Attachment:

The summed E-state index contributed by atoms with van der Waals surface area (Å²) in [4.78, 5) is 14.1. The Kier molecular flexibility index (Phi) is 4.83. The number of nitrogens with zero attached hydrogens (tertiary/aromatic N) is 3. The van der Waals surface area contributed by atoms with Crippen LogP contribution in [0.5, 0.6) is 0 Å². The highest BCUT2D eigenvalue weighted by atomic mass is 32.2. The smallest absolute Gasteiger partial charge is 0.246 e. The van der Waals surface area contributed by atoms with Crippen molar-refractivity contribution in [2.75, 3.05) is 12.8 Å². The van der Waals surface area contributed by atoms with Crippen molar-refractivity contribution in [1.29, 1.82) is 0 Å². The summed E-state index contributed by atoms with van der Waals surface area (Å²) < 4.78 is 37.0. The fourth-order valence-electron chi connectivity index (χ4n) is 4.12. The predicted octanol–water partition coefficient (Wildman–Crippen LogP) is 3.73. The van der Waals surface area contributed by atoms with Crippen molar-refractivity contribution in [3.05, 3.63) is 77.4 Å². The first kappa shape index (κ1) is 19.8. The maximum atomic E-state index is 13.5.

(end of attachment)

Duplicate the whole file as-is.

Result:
The summed E-state index contributed by atoms with van der Waals surface area (Å²) in [4.78, 5) is 14.1. The Kier molecular flexibility index (Phi) is 4.83. The number of nitrogens with zero attached hydrogens (tertiary/aromatic N) is 3. The van der Waals surface area contributed by atoms with Crippen LogP contribution in [0.5, 0.6) is 0 Å². The highest BCUT2D eigenvalue weighted by atomic mass is 32.2. The smallest absolute Gasteiger partial charge is 0.246 e. The van der Waals surface area contributed by atoms with Crippen molar-refractivity contribution in [2.75, 3.05) is 12.8 Å². The van der Waals surface area contributed by atoms with Crippen molar-refractivity contribution in [1.29, 1.82) is 0 Å². The summed E-state index contributed by atoms with van der Waals surface area (Å²) < 4.78 is 37.0. The fourth-order valence-electron chi connectivity index (χ4n) is 4.12. The predicted octanol–water partition coefficient (Wildman–Crippen LogP) is 3.73. The van der Waals surface area contributed by atoms with Crippen molar-refractivity contribution in [3.05, 3.63) is 77.4 Å². The first kappa shape index (κ1) is 19.8. The maximum atomic E-state index is 13.5.